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Blood and Oxidative Stress (Blood)
Principal Investigator
Research Area:
Species Studied
Scientific Name: Homo sapiens Species: Human

On Earth, the body constantly produces natural substances that can cause damage to cells and also tissues, the so-called prooxidants and/or free radicals. These can be caused by smoking or exposure to sunlight, drugs etc.

However, the body has an antioxidant system made up of enzymes and molecules that protects against the damage caused by prooxidants by converting them into safe compounds. Examples of antioxidants are vitamins E, A, C and beta-carotene. These are available through diet or in nutritional supplements. Oxidative stress, a pronounced prooxidant state, is caused by the excessive production of free radicals or from the weakening of the antioxidant defense system, and is the cause of many pathologies, aging processes and is believed to be a possible cause of cancer. The space environment is obviously very different to that of Earth. The body has to adapt to weightlessness and the effect of background radiation. Nowadays, around six months is considered a safe amount of time to spend in space, allowing astronauts to carry out their functions as normal and allowing their bodies to readapt on return to Earth. Loss of red blood cell mass, volume of blood plasma, and hemoglobin has been continuously observed in astronauts during space missions. This phenomenon has been termed "spatial anemia" and the underlying mechanisms causing this are still not clear. This could be due to suppressed production of red blood cells or increased destruction of red blood cells. Many studies have demonstrated that red blood cells exposed to weightlessness have a modified flow and undergo damage to the cell membrane causing the release of hemoglobin to a greater degree. This experiment aims to determine the degree of "stress" that the red blood cells have undergone to bring about cell damage, the quantity of substances in blood serum that would prevent this damage (antioxidants), the damage that the red blood cell membranes have undergone, and the time it takes to recover. This will be done by measuring the antioxidant status of astronauts prior to and after space flight, and the time it takes to recover from oxidative stress occurring during space radiation exposure. Moreover red blood cells will be analyzed to evaluate their membrane composition and the activities of the enzymes involved in antioxidant defenses. This experiment will provide results that will help in finding methods to reduce the current effects of oxidative space anemia by, for example integrating appropriate dietary elements and natural compounds that act as antioxidants. These results will also impact on future longer-term space missions to, for example, Mars.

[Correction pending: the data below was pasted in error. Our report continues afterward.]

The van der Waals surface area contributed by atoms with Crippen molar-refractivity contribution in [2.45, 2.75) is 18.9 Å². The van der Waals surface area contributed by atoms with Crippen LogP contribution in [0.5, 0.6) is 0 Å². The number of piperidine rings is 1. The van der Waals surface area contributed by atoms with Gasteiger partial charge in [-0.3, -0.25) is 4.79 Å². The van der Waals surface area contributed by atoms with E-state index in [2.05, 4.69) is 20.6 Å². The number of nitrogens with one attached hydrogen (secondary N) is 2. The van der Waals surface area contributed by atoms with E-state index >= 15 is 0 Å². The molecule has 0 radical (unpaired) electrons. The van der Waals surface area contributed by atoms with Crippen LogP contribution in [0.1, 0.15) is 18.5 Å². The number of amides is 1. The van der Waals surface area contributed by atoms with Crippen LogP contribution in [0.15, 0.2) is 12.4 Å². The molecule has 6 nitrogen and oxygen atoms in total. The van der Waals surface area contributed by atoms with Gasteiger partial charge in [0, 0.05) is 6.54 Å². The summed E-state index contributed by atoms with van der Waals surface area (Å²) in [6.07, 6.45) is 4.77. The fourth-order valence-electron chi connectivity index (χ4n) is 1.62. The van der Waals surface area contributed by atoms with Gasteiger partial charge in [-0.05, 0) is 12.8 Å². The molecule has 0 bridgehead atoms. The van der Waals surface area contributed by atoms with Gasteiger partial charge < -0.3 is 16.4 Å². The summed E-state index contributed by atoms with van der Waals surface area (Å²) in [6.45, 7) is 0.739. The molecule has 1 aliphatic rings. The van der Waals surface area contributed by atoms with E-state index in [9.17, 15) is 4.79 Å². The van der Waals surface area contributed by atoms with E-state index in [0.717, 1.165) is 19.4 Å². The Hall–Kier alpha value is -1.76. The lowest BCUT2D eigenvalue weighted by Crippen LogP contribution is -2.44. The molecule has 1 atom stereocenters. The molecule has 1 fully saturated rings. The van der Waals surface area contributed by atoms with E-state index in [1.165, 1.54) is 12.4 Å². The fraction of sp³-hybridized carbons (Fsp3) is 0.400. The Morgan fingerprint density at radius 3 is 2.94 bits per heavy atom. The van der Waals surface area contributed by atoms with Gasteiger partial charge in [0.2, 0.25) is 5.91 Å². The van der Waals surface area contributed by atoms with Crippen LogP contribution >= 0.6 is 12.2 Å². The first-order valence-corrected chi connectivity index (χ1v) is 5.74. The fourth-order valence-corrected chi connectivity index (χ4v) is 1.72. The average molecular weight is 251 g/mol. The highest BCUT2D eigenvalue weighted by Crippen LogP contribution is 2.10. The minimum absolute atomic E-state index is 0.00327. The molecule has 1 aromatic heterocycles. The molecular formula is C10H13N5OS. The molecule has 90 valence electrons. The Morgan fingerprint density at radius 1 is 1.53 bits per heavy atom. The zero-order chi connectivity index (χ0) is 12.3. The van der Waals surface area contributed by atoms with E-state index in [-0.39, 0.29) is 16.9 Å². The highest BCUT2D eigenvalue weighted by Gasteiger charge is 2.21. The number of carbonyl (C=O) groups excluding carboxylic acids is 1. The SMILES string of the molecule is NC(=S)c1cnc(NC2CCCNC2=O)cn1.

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Rizzo AM, Adorni L, Montorfano G, Negroni M, Zava S, and Berra B. Blood and Oxidative Stress (BOS): Soyuz mission “Eneide.” Microgravity Science and Technology. 2007. September; 19(5-6): 210-214.

Cell aging

Data Information
Data Availability
Archive is complete. No data sets are available for this experiment. Please Contact LSDA if you know of available data for this investigation.

Cell aging
Cell damage
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Mission/Study Information
Mission Launch/Start Date Landing/End Date Duration
Expedition 10 10/13/2004 04/24/2005 193 days
Expedition 11 04/14/2005 10/10/2005 179 days

Additional Information
Managing NASA Center
Johnson Space Center (JSC)
Responsible NASA Representative
Johnson Space Center LSDA Office
Project Manager: Jessica Keune
Institutional Support
European Space Agency (ESA)